Statues are people too

The quiet, peaceful slumber of the mountain town of Martlet has been disrupted by a magical force, bringing the town’s statues to life. Large or small, evil or friendly, every statue now has a mind and will of its own, with the most nefarious gargoyles capturing the town’s citizens for an unknown purpose. As a royal detective, you’ll be called in to investigate why and how the statues have come to life and what this all has to do with a young orphan named Princess.

Royal Detective: The Lord of Statues sees you unlocking and investigating beautiful surroundings within the town of Martlet, completing the occasional hidden object scene, but mostly picking up items that have been scattered freely throughout the environments. The standard mechanics of missing puzzle pieces and locked gates/doors hold true here, as you’ll need to search for tools of all shapes and sizes in order to progress.

 Lord of Statues

As the story unfolds, a small gnome will be your guide and narrator, breaking into short stories as you uncover specific clues. These instances are fully voiced, but the voice acting is a bit slow when compared to the rate at which you could read the text on your own. Luckily, you can skip through at your own pace if you’re simply ready to move on. Aside from this, the gnome also works as your hint system, and will give you a detailed description of your next task (when not in a hidden object scene), telling you exactly where to go and what tool to use when you get there. This is a superb addition to the game, which, along with the fast-travel option in the map, ensures that you’ll never remain stranded for too long.

Within each hidden object scene, you’ll be required to complete some secondary tasks to repair or otherwise unlock specific hidden items, and will be able to take at least one key object away from the scene to be used elsewhere. There’s a lot of backtracking throughout Lord of Statues‘ environments, but again, the fast-travel option makes this easy to handle. There’s a nice balance between hidden object scenes and puzzles, as the game doesn’t force too many of one or the other into the equation in rapid succession. Still, the puzzles that you will encounter are fairly basic, with tile rotation /swapping puzzles making an appearance alongside those that require you to put forth a bit more effort (like one where you’ll need to paint an object so that no two like-colored shapes touch, as an example).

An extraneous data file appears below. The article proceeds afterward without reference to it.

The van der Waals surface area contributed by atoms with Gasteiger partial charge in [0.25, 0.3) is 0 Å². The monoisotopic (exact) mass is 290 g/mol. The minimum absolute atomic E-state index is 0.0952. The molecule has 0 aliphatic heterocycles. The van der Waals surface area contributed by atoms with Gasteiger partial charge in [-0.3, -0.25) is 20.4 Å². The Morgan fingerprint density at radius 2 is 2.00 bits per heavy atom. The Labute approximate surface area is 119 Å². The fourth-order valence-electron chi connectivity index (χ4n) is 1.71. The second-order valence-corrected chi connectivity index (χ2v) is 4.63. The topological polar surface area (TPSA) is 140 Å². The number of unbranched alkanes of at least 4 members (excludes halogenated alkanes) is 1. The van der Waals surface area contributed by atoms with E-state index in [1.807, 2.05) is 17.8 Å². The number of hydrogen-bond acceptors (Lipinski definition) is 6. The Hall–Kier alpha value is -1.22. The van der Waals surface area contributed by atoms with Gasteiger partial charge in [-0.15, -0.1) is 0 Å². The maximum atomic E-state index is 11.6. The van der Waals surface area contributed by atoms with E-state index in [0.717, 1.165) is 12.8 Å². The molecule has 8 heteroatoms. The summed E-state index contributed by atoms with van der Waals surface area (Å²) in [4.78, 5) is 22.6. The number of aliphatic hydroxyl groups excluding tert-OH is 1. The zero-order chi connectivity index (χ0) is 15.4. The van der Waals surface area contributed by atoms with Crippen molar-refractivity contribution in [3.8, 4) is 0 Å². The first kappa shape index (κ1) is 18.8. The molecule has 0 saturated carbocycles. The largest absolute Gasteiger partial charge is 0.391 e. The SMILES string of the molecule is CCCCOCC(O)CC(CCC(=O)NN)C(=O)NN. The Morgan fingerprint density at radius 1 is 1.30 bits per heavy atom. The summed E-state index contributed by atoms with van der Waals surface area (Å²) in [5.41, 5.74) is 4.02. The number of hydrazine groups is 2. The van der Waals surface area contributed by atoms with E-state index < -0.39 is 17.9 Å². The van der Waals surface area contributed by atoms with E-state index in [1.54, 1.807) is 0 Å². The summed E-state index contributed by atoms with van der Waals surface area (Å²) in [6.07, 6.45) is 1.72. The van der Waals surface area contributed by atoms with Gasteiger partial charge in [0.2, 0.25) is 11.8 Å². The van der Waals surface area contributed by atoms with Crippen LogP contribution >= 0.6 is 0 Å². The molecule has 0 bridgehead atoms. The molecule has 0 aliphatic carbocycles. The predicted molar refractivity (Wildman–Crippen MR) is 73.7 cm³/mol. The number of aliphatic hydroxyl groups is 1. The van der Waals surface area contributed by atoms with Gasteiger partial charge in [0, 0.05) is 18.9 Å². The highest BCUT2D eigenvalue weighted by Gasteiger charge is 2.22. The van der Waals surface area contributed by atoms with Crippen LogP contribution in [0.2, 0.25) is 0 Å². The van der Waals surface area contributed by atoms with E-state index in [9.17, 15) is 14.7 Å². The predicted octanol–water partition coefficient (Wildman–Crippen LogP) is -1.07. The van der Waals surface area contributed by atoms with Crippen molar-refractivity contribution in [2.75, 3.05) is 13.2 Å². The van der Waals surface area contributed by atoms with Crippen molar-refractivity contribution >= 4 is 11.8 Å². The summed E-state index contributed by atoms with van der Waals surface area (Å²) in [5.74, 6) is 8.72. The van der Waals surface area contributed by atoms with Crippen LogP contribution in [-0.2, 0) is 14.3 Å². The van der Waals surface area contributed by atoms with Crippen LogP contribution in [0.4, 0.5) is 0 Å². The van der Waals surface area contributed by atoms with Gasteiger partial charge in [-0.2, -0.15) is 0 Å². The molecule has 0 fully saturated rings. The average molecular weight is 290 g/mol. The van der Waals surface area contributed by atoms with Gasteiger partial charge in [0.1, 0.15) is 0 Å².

Lord of Statues

While you’ll collect dozens of inanimate objects throughout the game’s story, just as large a focus is placed on the friendly statues that you’ll encounter. Each has its own purpose that can be utilized to progress in the story, like an archer that can break down doors, or a rooster that can fly high and low to pick up items that are otherwise out of reach. The statues are animated nicely, taking advantage of the game’s mostly crisp and lovely graphics.

Speaking of graphics, snowfall is a nice addition in most outdoor scenes, while light and shadow play off of the cluttered interiors. It’s unfortunate that this high quality isn’t present within the game’s many cutscenes, as these become grainy and are incredibly jarring when compared to the rest of the title.

With Royal Detective: The Lord of Statues, Elephant Games continues its run of high-quality and highly enjoyable hidden object adventures. While the gameplay mechanics here aren’t really anything too extraordinary for the genre, the addition of living, sometimes talking statues as your friends and guides is a unique concept that gives the game a certain freshness. Add in virtual achievements and an integrated strategy guide that saves your place when scrolling and you have a highly polished offering that every hidden object fan should treat themselves to experiencing.